3. Material & Processes

3.2. Materials

If you're thinking about really making a strong impression and want to break away from the mold, talk to your printers about their material options, it's possible to print on almost anything nowadays but before you spend hours designing a crazy dumbbell business card (as a friend of mine did at university as a terribly impractical gimmick for a gymnasium) make sure your printers can accommodate your ideas, and if they can't, look somewhere else or compromise.

3.2. Coatings

Coatings are a nice and easy, affordable option for making your card stand out without going overboard with materials. The most common coatings are matt and gloss effect laminates applied to whole card, but coatings such as Spot UV can create an ultra glossy finish that is only applies to sections of the card, Spot UV looks great on black and other dark colored cards.

3.3. Special Processes

Again, this is another one to ask your printers about, Letterpress is a form of relief printing that gives a beautifully elegant finish to a card by coating plates in ink and pressing them to the card to create an impression. This process carries the additional cost of getting the plates made to stamp your design. Simpler, more accessible options include custom shaped designs, perhaps, circular or in the shape of your logo or mascot and adding rounded corners to your basic design.

4. Information to include

4.1. Branding

This should be fairly obvious, but make sure that you take cues from your existing promotional media when branding your card, of course you'll want to put your logo on there but remember not to neglect color schemes, font usage and the atmosphere of the card too.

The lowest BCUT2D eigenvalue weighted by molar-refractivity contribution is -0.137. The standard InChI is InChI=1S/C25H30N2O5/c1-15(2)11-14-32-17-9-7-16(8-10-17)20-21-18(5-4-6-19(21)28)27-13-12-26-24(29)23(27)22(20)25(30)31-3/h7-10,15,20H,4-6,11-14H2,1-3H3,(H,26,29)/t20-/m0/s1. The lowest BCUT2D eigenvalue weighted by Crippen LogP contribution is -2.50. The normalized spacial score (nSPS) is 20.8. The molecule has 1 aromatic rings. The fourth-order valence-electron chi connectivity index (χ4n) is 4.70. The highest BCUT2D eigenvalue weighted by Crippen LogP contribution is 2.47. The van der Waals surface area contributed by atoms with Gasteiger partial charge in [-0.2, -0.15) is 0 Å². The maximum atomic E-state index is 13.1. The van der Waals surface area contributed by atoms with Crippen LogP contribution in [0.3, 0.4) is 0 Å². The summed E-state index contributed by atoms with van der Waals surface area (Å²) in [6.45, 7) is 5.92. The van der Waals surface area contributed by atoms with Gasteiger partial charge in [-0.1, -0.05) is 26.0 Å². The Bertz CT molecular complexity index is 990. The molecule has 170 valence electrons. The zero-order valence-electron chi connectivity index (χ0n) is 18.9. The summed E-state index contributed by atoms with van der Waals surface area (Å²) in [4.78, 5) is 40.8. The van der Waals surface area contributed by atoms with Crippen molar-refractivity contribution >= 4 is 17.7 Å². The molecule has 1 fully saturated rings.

4.2. What you do

You should always mention what you do, and I find that being more specific about what you do actually helps a lot as well, for example imagine you're one of your own potential clients and you need a new website, you have two business cards in your hand, one for "J. Doe, Creative Professional" and one for "J. Doe, Web Designer" which would you call first for the task at hand? Just don't limit yourself too much with your role, "J. Doe, Designer of Yellow and Purple Websites" is taking it a bit too far.

4.3. Personal information

The information that you choose to put on your business card boils down to how you want people to contact you, it is recommended that you supply different ways for people to get in touch with you and be flexible with your communication channels. A good base to work off is phone number, email, website url, and address. If you do find email impersonal though or if you feel awkward talking on the phone and think it could portray a less professional image of your company then focus on how you actually want people to contact you.

5. Sending file to print

5.1. File formats

File format requirements vary from printer to printer, some printers may require the original design files and any fonts or images used where as others will accept a 300dpi PDF, very few printers will refuse a PDF, so if you're printers won't accept PDFs question them as to why because it could be a sign of non-professionalism if they want Jpegs or other bitmap formats. Note: if you do supply a bitmap image (JPG, TIFF, PNG etc.) your text won't be vector sharp, so make sure your DPI is very high, around about the 600 mark to compensate.

5.2. Where to send it

5.2.1. Local Printers

Some designers prefer to build a relationship with their local print firm, other are willing to look at the slightly wider area for a high quality printers with a good rep, both of these have great advantages if you're a regular printer because you can familiarize yourself with how that particular firm operates and learn to take advantage of their methods

5.2.2. Online Services

Another option is to consider online printers, the advantages are obvious if you're looking for simplicity and minimal effort for small print runs, the fact that online services are usually far more popular than your local guy means they can usually undercut on price too, my online service of choice is moocards.

6. Inspiration

Here are some examples of excellent business card designs for inspiration. More at Cardobserver

What do you guys think?

Do you have any tips for designing for print? Any awesome business cards you want to share?